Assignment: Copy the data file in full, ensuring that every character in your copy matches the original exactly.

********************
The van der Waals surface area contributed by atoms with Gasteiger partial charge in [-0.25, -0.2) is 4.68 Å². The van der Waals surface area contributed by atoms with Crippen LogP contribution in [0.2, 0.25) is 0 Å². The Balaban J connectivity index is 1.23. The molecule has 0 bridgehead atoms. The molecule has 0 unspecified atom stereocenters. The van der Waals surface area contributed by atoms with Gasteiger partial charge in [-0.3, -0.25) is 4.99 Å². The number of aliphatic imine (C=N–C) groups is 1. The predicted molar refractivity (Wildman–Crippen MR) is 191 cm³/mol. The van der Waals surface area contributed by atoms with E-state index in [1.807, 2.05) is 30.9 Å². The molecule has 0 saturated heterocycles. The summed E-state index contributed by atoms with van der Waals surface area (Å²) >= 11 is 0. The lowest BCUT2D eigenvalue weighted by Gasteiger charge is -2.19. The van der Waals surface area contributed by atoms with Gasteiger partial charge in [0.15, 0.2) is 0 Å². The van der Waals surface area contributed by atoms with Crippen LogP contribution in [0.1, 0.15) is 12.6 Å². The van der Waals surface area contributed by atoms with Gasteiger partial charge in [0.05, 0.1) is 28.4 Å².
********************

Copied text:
The van der Waals surface area contributed by atoms with Gasteiger partial charge in [-0.25, -0.2) is 4.68 Å². The van der Waals surface area contributed by atoms with Crippen LogP contribution in [0.2, 0.25) is 0 Å². The Balaban J connectivity index is 1.23. The molecule has 0 bridgehead atoms. The molecule has 0 unspecified atom stereocenters. The van der Waals surface area contributed by atoms with Gasteiger partial charge in [-0.3, -0.25) is 4.99 Å². The number of aliphatic imine (C=N–C) groups is 1. The predicted molar refractivity (Wildman–Crippen MR) is 191 cm³/mol. The van der Waals surface area contributed by atoms with E-state index in [1.807, 2.05) is 30.9 Å². The molecule has 0 saturated heterocycles. The summed E-state index contributed by atoms with van der Waals surface area (Å²) >= 11 is 0. The lowest BCUT2D eigenvalue weighted by Gasteiger charge is -2.19. The van der Waals surface area contributed by atoms with Gasteiger partial charge in [0.15, 0.2) is 0 Å². The van der Waals surface area contributed by atoms with Crippen LogP contribution in [0.1, 0.15) is 12.6 Å². The van der Waals surface area contributed by atoms with Gasteiger partial charge in [0.05, 0.1) is 28.4 Å².